Creating new a instance-store AMI for Amazon AWS EC2

This is a HOWTO build your own instance-store backed AMI image which is suitable for creating a Paid AMI. The motivation for doing this HOWTO is simple: I tried it, and it has a lot of little gotchas, so I want some notes for myself. This HOWTO assumes you’re familiar with launching EC2 instances, logging into them, and doing basic command line tasks.

Choosing a starting AMI

There’s a whole ton of AMIs available for use with EC2, but not quite so many which are backed by instance-store storage. Why’s that? Well, EBS is a lot more flexible and scalable. The instance-store images have a fairly limited size for their root partition. For my use case, this isn’t particularly important, and for many use cases, it’s trivial to mount some EBS volumes for persistant storage.

Amazon provides some of their Amazon Linux AMIs which are backed by EBS or instance-store, but they’re based on CentOS, and frankly, I’ve had so much troubles with CentOS in the past, that I just prefer my old standby: Ubuntu. Unfortunately, I had a lot of trouble finding a vanilla Ubuntu 12.04 LTS instance-store backed image through the AWS Console. They do exist, however, and they’re provided by Canonical. Thanks  guys!

Here’s a list of all the 12.04 Precise official AMIs:

Conveniently, there’s a Launch button right there for each AMI instance. Couldn’t be easier!

Installing the EC2 Tools

Once you’ve got an instance launched and you’re logged in and sudo‘d to root, you’ll need to install the EC2 API and AMI tools provided by Amazon. The first step is, of course, to download them. Beware! The tools available through the Ubuntu multiverse repositories are unfortunately out of date.

The latest EC2 API tools can be found here:

The latest EC2 AMI tools can be found here:

I like to copy the download link and use wget to download them rather than scp‘ing them from my client machine.

sudo su
mkdir -p /tmp/ec2-tools
cd /tmp/ec2-tools
wget -O ''
wget -O ''

Before we can install the EC2 tools, we need to install a few packages that our vanilla Ubuntu is lacking, namely zip and Java.

apt-get install zip
apt-get install openjdk-6-jre-lib
apt-get install ruby

Once we have those installed, we need to unzip our packages and install them to the /usr/local directory.

unzip "*.zip"
find . \( -name bin -o -name lib -o -name etc \) | \
    xargs -I path cp -r path /usr/local

Lastly we have to set the EC2_HOME and the JAVA_HOME environment variables for the EC2 tools to work properly. I like to do this by editing /etc/bash.bashrc so anyone on the machine can use the tools without issue.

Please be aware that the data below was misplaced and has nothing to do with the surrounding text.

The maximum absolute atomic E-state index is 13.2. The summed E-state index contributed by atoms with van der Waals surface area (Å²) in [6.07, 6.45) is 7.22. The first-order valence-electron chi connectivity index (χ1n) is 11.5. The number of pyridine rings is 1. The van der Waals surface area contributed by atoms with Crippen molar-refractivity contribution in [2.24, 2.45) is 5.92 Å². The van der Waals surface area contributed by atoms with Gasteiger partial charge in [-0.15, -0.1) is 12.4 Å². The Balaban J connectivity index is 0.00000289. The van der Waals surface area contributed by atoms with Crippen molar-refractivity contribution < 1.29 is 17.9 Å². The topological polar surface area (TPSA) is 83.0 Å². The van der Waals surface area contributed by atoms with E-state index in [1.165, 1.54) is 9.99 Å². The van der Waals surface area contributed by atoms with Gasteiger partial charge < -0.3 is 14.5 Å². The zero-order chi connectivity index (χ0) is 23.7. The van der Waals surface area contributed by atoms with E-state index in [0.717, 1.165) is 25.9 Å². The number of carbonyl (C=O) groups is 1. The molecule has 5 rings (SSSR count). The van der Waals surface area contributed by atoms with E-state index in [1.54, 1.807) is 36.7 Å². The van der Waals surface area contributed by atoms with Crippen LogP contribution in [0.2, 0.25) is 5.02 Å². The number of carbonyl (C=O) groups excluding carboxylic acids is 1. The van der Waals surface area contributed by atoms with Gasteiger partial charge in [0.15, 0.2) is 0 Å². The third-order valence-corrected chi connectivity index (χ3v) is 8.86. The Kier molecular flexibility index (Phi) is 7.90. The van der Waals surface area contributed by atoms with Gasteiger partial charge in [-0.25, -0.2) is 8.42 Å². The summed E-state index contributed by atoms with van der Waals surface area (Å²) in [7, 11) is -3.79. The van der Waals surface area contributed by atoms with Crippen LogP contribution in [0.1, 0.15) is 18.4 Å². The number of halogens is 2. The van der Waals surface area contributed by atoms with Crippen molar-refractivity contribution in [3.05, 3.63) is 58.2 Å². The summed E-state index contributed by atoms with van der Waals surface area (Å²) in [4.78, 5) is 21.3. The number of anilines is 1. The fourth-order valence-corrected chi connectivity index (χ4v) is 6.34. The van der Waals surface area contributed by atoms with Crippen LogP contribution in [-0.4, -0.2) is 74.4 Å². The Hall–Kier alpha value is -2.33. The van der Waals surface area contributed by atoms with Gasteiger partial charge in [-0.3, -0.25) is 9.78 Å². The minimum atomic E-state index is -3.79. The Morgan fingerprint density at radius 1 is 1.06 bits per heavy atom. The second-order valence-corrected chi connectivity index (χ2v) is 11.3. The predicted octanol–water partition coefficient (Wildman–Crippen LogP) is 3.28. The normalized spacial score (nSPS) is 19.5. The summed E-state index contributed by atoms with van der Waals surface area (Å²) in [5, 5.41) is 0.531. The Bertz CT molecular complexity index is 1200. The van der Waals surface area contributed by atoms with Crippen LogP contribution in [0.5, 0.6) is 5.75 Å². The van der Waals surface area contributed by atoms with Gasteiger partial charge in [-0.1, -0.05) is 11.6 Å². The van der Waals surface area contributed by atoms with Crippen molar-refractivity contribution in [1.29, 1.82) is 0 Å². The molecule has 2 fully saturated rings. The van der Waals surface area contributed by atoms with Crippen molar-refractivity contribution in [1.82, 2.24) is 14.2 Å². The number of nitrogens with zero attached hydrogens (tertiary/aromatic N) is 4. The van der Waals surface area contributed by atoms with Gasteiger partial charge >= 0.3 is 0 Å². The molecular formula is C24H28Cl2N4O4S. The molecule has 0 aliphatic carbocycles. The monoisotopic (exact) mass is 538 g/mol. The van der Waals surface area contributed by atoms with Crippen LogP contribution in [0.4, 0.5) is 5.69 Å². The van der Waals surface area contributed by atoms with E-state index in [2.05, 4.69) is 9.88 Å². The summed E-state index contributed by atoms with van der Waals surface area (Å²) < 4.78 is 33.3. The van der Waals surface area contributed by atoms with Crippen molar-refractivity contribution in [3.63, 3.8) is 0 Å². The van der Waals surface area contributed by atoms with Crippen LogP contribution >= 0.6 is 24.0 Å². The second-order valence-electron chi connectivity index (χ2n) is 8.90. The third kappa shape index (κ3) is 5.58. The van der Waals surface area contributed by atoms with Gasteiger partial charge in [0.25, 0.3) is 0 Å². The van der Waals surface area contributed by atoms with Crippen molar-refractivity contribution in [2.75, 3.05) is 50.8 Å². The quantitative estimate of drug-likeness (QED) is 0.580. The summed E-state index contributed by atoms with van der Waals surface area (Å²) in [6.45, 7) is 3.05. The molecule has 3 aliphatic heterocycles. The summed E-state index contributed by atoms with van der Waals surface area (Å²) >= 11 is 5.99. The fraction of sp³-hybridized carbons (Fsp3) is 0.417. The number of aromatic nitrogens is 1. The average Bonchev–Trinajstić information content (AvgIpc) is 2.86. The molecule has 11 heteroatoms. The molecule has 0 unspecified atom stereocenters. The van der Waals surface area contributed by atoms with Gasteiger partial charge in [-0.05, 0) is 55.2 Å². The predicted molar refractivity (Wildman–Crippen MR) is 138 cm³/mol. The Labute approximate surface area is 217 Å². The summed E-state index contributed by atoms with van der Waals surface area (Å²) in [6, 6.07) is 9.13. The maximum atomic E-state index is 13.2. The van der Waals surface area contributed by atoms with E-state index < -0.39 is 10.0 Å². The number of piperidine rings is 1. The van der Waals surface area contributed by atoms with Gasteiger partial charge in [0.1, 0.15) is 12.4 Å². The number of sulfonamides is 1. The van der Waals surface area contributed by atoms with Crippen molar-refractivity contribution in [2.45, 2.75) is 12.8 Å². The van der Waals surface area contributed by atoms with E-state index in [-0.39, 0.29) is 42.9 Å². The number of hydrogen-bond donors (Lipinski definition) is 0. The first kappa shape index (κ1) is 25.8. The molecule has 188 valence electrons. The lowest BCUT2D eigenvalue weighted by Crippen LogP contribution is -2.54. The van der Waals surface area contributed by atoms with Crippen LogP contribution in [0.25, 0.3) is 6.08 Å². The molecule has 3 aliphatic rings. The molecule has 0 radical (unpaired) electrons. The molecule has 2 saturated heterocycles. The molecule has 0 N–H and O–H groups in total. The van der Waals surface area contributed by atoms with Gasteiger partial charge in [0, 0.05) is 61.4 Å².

echo -e "\nexport EC2_HOME=/usr/local\nexport JAVA_HOME=/usr\n" >> /etc/bash.bashrc

Once we log out and back in, those variables will be set, and the EC2 tools will be working.

# exit
$ sudo su
# ec2-version 2013-02-01

Customizing Your AMI

At this point, your machine should be all set for you to do whatever customization you need to do. Install libraries, configure boot scripts, create users, get your applications set up, anything at all. Once you’ve got a nice, stable (rebootable) machine going, then you can image it.

Bundling, Uploading and Registering your AMI

This is actually pretty easy, but I’ll still go through it. The Amazon documentation is fairly clear, and I recommend following along with that as well, as it explains all the options to each command.

Here’s the official Amazon documentation:

  1. Create an S3 bucket. This is where you’ll upload your AMI images. If you already have a bucket, you can use that.
  2. Download your AWS security certificates and copy your API keys. They can be found here:
  3. Copy your credentials to the instance you’re going to image. First, create a directory to store them in on your instance:
    mkdir -p /tmp/cert
    chmod 777 /tmp/cert
  4. Then copy them from the place you downloaded them on your client machine, to your instance:
    scp -i <keypair_name> pk-*.pem cert-*.pem ubuntu@<host_name>:/tmp/cert
  5. Bundle your instance image. The actual image bundle and manifest will end up in /tmp.
    cd /tmp/cert
    ec2-bundle-vol -k <private_keyfile> -c <certificate_file> \
        -u <user_id> -e <cert_location>
    cd /tmp
  6. Upload your bundled image. Note that <your-s3-bucket> should include a path that is unique to this image, such as my-bucket/ami/ubuntu/my-ami-1, otherwise things will get very messy for you, because an image consists of an image.manifest.xml file and many chunks which compose the image itself, which are generically named by default when you use this tool.
    ec2-upload-bundle -b <your-s3-bucket> -m <manifest_path> \
        -a <access_key> -s <secret_key>
  7. Register your new AMI.
    ec2-register <your-s3-bucket>/<path>/image.manifest.xml -n <image_name> \
        -O <your_access_key> -W <your_secret_key>

That’s it! You should be all set with a new AMI, which should also show up in the AWS Console.

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Make MacVim’s mvim script use tabs and play nice with the command line

tl;dr: Replace the mvim script with this modified version:

MacVim comes with a really sweet script called mvim, which lets you launch MacVim and edit files from the command line. Unfortunately, this script is a little weak in a few ways:

  • It doesn’t let you edit multiple files.
  • It doesn’t let you pass in command line options.
  • It doesn’t let you use new tabs for opening new files into an existing window.
  • It doesn’t let you pipe stdin into vim for viewing (great with diffs).

All those things are awesome, so let’s make the mvim script better! How do we do that?

Well, first we add some extra command line options parsing to detect if we’re in diff mode, if we’re using stdin, and to preserve options for passing back into MacVim later. At Line 60 we add the following: